State must cap high-interest loans – now | My point of view
Every day the people of New Mexico are caught in the cycle of high-yield consumer credit – in New Mexico that means annual interest rates of up to 175 percent – and cannot escape.
These installment loans and auto title loans are sometimes referred to as payday loans because the payments are tied to when the borrower is paid.
There have been many attempts to cut exorbitant interest rates in New Mexico over the years, but these lenders have been allowed to continue operating at interest rates that are banned in many other states. It is time to put an end to such predatory lending practices. We encourage Governor Michelle Lujan Grisham and the New Mexico legislature to end these high-interest loans.
Here’s the scenario: a family doesn’t have enough income to cover their essentials, or the family has unexpected expenses like a car repair and borrows a few hundred dollars from an expensive lender at 175 percent annual interest. It’s an option that has been heavily promoted that doesn’t offer credit checks and quick cash.
When it comes time to pay off the loan, the family may not have the extra money to make the payment or may be forced to move money needed to pay other expenses to pay off the loan. Over time, the family may be encouraged to refinance the loan to reduce repayment difficulties – which leads to more debt and, ultimately, a debt trap if they are unable to repay the loan.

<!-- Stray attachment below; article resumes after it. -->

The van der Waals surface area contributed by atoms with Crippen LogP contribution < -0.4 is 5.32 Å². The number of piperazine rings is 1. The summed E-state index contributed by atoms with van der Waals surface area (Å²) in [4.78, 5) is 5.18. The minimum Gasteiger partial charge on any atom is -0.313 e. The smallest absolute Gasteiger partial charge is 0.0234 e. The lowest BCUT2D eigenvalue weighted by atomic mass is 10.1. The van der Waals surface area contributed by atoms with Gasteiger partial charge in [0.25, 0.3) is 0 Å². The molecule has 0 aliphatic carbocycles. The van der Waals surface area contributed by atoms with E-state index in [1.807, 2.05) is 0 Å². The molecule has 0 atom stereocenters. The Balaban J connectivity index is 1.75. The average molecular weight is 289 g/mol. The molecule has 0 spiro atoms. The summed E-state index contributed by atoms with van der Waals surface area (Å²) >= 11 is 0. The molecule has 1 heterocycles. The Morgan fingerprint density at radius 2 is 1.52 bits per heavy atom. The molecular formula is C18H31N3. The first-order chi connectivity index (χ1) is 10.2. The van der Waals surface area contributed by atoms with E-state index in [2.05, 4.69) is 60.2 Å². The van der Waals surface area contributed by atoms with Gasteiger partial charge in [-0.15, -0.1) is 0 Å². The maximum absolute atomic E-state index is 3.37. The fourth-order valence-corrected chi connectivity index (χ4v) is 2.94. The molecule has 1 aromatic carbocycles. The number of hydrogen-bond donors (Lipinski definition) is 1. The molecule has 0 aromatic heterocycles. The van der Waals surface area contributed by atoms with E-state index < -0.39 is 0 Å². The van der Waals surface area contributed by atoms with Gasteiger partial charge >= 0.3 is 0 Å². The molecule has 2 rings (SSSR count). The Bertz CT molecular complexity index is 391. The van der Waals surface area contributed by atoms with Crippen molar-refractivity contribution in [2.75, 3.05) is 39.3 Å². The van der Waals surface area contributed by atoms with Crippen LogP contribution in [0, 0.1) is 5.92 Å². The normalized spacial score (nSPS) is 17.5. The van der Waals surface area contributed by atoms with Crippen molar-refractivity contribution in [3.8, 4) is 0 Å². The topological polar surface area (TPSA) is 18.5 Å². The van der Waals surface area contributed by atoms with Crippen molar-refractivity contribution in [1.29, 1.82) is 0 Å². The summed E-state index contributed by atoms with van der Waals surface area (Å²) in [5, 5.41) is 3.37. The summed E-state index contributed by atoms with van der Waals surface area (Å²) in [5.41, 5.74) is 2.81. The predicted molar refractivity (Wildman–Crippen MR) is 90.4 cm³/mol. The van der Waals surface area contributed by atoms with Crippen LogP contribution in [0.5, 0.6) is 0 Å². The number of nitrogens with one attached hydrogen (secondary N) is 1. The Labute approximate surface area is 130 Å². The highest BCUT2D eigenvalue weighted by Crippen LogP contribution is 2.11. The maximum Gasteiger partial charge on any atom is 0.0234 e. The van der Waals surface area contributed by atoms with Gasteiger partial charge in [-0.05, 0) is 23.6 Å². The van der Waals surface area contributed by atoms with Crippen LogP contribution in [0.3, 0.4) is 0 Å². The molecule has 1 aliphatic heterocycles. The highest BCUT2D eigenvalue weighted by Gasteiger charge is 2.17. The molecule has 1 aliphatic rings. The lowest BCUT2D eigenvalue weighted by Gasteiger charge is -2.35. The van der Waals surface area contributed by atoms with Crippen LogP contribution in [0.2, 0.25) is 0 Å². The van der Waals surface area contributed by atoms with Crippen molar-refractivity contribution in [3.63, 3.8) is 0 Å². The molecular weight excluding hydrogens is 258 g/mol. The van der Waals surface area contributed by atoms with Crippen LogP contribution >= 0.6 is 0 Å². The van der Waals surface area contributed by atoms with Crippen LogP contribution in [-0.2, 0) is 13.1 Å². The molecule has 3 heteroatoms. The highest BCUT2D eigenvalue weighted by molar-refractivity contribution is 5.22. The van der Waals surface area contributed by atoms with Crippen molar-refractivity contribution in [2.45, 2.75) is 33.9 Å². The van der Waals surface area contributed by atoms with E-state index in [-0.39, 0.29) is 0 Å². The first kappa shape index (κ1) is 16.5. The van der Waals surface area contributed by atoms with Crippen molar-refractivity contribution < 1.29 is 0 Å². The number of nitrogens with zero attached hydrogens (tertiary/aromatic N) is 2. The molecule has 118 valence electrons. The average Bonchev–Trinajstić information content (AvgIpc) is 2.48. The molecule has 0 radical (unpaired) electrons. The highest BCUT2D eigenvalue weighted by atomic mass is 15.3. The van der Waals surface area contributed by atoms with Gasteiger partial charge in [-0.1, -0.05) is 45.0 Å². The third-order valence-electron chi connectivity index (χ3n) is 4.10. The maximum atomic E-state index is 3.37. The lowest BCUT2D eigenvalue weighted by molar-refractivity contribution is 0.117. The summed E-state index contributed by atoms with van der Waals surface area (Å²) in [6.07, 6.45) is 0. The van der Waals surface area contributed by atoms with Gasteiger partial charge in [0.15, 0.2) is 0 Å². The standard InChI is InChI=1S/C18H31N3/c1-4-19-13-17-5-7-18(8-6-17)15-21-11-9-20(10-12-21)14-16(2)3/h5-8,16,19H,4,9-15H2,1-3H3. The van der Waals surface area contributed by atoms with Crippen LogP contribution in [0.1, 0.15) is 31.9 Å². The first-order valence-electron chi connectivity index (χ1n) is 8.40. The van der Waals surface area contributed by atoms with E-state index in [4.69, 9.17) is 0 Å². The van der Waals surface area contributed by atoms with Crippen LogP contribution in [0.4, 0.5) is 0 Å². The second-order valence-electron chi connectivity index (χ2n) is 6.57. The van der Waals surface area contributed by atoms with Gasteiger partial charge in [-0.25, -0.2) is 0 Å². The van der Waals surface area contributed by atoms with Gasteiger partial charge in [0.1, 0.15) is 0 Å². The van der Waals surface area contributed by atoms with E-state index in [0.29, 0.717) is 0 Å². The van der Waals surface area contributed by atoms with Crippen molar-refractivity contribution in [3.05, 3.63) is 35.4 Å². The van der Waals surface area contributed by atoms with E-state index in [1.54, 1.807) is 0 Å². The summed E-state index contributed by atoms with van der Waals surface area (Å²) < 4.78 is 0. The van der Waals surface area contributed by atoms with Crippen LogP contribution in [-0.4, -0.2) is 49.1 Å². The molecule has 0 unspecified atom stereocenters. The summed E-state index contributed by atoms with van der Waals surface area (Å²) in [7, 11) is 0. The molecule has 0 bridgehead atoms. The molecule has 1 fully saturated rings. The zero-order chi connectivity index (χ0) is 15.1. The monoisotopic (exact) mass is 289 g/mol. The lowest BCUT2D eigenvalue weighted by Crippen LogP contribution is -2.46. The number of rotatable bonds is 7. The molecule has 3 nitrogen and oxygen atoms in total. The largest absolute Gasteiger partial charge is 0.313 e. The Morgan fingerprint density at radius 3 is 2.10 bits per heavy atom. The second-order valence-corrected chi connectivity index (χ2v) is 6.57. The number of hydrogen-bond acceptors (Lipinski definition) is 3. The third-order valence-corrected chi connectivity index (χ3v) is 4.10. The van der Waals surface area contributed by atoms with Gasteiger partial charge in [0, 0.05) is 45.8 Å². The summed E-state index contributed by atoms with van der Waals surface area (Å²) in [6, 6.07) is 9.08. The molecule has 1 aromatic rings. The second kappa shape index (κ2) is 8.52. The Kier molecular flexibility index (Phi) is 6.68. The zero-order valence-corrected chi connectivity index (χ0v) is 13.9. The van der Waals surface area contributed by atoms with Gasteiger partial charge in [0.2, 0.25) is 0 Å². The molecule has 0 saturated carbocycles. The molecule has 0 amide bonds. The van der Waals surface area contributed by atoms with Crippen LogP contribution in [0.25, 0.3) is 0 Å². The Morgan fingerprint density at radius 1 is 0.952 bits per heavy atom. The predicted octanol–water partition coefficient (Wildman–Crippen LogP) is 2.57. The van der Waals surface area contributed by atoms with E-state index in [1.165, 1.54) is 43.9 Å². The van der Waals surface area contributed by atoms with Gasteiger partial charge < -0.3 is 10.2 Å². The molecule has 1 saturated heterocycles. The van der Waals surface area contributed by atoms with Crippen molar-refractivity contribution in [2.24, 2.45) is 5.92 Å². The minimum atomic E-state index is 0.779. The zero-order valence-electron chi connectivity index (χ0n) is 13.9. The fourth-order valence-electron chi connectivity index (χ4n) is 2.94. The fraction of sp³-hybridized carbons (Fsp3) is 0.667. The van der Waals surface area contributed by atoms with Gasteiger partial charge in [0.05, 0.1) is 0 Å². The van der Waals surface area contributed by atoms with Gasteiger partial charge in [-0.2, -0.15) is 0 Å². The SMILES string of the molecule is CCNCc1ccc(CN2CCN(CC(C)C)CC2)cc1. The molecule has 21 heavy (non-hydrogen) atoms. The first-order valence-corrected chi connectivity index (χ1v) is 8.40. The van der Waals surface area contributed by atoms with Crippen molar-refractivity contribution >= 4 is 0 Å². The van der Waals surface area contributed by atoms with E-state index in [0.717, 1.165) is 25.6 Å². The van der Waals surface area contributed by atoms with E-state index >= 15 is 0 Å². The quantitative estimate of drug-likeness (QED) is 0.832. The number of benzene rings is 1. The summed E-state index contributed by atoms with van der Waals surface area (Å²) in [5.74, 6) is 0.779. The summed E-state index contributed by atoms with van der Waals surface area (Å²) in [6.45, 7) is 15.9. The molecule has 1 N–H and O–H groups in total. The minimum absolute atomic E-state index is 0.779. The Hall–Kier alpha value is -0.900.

In New Mexico, we’re letting this cycle continue unabated with an interest rate cap of 175 percent. There are options for this predation. Credit unions across the state offer small loans to borrowers at a reasonable interest rate – well below 36 percent – often without credit checks. Almost a million New Mexicans are already members of credit unions, which makes this option easy and accessible.
Local and county governments, schools, colleges, and businesses across the state are signing an alternative program – TrueConnect – that allows employees to take out small loans that are repaid over time as salary deductions at an interest rate of between 20 percent and 25 percent. Lowering interest rates does not mean that people are running out of options, but that the options on offer enable borrowers to repay the loans they took out.
Make no mistake: high-yielding lenders, 89 percent of whom are foreign corporations, pull money out of the pockets of hard-working New Mexicans who are just trying to make ends meet. Nobody wants to need a short term loan, and those who do shouldn’t be fresh meat for loan sharks hungry to kill someone else’s misfortune.
Limiting interest rates from unreasonable highs has had widespread bipartisan support for decades. President George W. Bush signed the Military Lending Act in 2006, which capped interest rates for active service members and their spouses at 36 percent.
States across the country, from New York to Nebraska, from Maryland to Montana, limit their lending rates to 36 percent or less. Over 80 percent of New Mexicans surveyed support an upper limit of 36 percent or less. This is the course we have proposed again, and it should be adopted.
We urge the governor and legislature to pass laws that protect low-income New Mexicans from predatory, high-yielding lenders without apology or delay.
Ona Porter, MA, is the CEO of Prosperity Works.